Research Report: How well did copyright laws serve libraries during COVID-19?
02 يوليو 2022
In advance of WIPO SCCR/42, IFLA is proud to release its research report “How well did copyright laws serve libraries during COVID-19?”.
The report runs 22 pages. It is drawn from a survey of 114 libraries worldwide and 28 interviews conducted during February and March 2022. Respondents were from 29 countries. The report was conducted with Electronic Information for Libraries (EIFL).
At WIPO SCCR/42 (the 42nd meeting of the World Intellectual Property Organization’s Standing Committee on Copyright and Related Rights) IFLA is looking forward to speaking to libraries’ experiences and advocating for strong limitations and exceptions to support their work delivering services and providing access to content.
83% of responding library professionals said they had copyright-related challenges providing materials during pandemic-related facility closures. These intersected with ongoing challenges predating the pandemic, including budget pressures, external financial crises, difficult negotiations with publishers, and demand for eBooks that outpaces publisher offerings.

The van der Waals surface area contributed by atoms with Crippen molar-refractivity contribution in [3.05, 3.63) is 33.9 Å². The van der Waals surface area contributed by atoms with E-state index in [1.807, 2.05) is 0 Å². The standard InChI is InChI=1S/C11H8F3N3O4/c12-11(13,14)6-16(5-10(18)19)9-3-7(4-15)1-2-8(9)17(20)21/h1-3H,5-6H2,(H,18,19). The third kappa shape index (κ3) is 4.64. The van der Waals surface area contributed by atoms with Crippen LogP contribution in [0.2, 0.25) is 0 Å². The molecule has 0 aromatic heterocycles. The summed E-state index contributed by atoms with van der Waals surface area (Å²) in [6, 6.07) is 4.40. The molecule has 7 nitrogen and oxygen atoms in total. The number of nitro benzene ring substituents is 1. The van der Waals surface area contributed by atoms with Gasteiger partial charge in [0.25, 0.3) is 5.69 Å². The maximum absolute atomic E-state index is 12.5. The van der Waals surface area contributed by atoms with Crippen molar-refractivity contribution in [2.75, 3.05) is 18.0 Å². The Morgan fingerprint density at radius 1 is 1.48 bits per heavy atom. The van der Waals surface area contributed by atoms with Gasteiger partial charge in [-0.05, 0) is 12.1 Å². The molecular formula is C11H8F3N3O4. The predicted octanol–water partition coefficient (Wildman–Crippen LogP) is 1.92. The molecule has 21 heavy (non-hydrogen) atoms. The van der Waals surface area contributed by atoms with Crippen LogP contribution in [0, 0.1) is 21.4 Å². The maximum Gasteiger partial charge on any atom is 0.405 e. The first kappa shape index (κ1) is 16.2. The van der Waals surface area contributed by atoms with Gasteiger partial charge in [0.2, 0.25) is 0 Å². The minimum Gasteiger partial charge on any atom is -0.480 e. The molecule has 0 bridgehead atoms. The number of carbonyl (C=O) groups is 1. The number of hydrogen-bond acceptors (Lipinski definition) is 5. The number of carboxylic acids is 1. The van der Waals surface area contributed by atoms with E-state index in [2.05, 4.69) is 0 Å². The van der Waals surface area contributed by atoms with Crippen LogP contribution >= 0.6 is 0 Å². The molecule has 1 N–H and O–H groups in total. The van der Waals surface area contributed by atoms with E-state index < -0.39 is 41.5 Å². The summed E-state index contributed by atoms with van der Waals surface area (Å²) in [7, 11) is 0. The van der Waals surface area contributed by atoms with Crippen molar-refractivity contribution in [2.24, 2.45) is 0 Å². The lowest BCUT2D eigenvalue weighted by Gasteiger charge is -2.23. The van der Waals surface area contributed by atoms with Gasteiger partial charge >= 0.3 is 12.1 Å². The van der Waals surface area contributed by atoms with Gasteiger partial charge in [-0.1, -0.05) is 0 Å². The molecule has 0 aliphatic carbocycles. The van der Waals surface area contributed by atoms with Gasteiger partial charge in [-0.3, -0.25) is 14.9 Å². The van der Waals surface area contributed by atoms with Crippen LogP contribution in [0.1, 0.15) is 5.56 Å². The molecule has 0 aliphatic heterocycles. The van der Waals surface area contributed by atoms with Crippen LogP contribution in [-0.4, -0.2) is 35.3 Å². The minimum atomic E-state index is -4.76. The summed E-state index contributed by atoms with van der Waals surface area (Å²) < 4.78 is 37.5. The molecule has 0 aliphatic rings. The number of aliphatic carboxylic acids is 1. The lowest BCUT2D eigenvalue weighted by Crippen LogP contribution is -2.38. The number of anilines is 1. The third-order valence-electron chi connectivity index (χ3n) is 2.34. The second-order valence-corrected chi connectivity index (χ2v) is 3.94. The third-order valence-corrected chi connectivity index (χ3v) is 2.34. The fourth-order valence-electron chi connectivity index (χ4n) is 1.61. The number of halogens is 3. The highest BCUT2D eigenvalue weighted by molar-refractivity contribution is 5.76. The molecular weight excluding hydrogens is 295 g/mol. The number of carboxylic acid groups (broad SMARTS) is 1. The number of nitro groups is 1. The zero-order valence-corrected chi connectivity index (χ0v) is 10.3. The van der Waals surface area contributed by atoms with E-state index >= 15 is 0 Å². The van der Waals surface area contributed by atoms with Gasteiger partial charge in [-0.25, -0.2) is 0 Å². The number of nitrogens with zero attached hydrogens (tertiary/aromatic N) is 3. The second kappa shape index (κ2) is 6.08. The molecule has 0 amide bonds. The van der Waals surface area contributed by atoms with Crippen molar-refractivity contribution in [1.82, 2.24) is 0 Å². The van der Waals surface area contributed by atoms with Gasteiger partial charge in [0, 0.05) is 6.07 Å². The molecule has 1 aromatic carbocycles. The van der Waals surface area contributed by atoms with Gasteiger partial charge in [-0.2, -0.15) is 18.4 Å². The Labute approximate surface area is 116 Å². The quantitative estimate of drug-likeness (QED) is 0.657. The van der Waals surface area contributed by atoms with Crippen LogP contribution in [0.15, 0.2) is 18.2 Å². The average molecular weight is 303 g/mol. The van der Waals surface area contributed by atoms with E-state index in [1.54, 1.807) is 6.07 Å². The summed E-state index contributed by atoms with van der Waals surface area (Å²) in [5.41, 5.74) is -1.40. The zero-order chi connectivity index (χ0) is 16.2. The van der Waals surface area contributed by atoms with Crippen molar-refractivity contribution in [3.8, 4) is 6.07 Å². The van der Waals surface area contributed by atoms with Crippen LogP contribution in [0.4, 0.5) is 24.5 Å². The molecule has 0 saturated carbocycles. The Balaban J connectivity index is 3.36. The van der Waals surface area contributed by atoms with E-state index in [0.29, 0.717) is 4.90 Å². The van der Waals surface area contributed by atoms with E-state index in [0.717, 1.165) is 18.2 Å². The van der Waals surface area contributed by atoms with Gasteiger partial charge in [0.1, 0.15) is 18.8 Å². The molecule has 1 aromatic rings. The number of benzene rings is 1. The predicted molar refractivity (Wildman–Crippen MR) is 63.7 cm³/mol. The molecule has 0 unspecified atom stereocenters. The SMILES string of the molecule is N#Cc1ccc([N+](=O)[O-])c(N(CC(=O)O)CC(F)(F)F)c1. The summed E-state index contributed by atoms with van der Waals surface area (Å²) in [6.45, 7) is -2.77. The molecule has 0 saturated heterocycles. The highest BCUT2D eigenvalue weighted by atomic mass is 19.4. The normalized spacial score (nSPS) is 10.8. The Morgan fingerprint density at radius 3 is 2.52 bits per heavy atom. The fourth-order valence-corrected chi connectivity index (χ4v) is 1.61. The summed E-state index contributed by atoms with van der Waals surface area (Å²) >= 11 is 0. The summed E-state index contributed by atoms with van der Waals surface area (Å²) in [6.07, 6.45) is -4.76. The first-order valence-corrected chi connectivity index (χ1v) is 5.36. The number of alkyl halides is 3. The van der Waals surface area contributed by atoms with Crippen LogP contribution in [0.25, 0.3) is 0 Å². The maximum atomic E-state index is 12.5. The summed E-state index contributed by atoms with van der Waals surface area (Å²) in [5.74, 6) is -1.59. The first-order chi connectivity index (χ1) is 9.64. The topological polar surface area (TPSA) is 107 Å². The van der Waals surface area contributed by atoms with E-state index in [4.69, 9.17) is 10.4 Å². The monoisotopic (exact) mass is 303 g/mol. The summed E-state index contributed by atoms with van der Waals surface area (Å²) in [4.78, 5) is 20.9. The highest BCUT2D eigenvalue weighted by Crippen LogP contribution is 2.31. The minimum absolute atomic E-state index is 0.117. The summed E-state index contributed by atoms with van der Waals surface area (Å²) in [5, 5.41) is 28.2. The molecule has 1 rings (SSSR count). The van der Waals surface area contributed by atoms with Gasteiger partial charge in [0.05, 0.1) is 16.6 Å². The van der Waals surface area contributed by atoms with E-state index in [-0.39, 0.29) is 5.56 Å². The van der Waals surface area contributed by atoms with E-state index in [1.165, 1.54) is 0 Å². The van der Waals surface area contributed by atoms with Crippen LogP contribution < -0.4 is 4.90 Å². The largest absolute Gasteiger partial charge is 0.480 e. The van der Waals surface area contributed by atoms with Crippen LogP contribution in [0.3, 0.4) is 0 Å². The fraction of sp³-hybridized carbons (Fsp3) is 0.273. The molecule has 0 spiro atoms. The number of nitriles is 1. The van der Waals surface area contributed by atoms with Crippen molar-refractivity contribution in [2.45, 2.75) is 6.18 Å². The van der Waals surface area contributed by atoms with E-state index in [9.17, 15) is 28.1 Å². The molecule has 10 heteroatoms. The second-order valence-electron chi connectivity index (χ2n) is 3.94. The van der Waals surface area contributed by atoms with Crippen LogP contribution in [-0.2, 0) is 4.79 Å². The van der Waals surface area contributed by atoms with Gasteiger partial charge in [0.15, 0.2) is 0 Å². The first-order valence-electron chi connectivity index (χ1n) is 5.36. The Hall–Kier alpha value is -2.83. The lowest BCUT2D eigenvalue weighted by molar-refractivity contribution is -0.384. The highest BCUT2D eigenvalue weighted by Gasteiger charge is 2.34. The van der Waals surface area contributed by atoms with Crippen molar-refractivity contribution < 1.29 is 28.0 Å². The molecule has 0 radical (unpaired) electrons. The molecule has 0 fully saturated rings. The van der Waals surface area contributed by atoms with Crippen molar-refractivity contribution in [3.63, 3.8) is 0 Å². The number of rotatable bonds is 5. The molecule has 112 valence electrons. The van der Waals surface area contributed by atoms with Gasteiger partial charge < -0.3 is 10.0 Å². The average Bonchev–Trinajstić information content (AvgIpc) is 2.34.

While many publishers offered expanded access to services and content during the early months of the pandemic, these offers usually did not last for sufficient time for libraries to meaningfully integrate them into teaching and research activities. 69% of respondents who had challenges said they included issues providing access to textbooks, and 52% of libraries that had copyright challenges indicated challenges with providing access internationally, as students and faculty returned to their home countries. To access content digitally, some libraries made use of programs such as the HathiTrust’s Emergency Temporary Access project and ‘Resource-Sharing during COVID’ (RSCVD).
Libraries supporting online classrooms faced legal issues around communicating content at a distance. These included whether it was allowed to play music or films in online class settings, as would have been done during in-person classes, or to record lectures that involved copyrighted material. Laws often leave gray zones which create uncertainty about how content can be shared. This points to the need for clarified legal protections for libraries and the services they offer.
The full report is available at the link below:
The report involved a survey of 114 libraries worldwide and 28 interviews during February and March 2022. Respondents were from 29 countries. 83% of responding library professionals said they had copyright-related challenges providing materials during pandemic-related facility closures. These inters...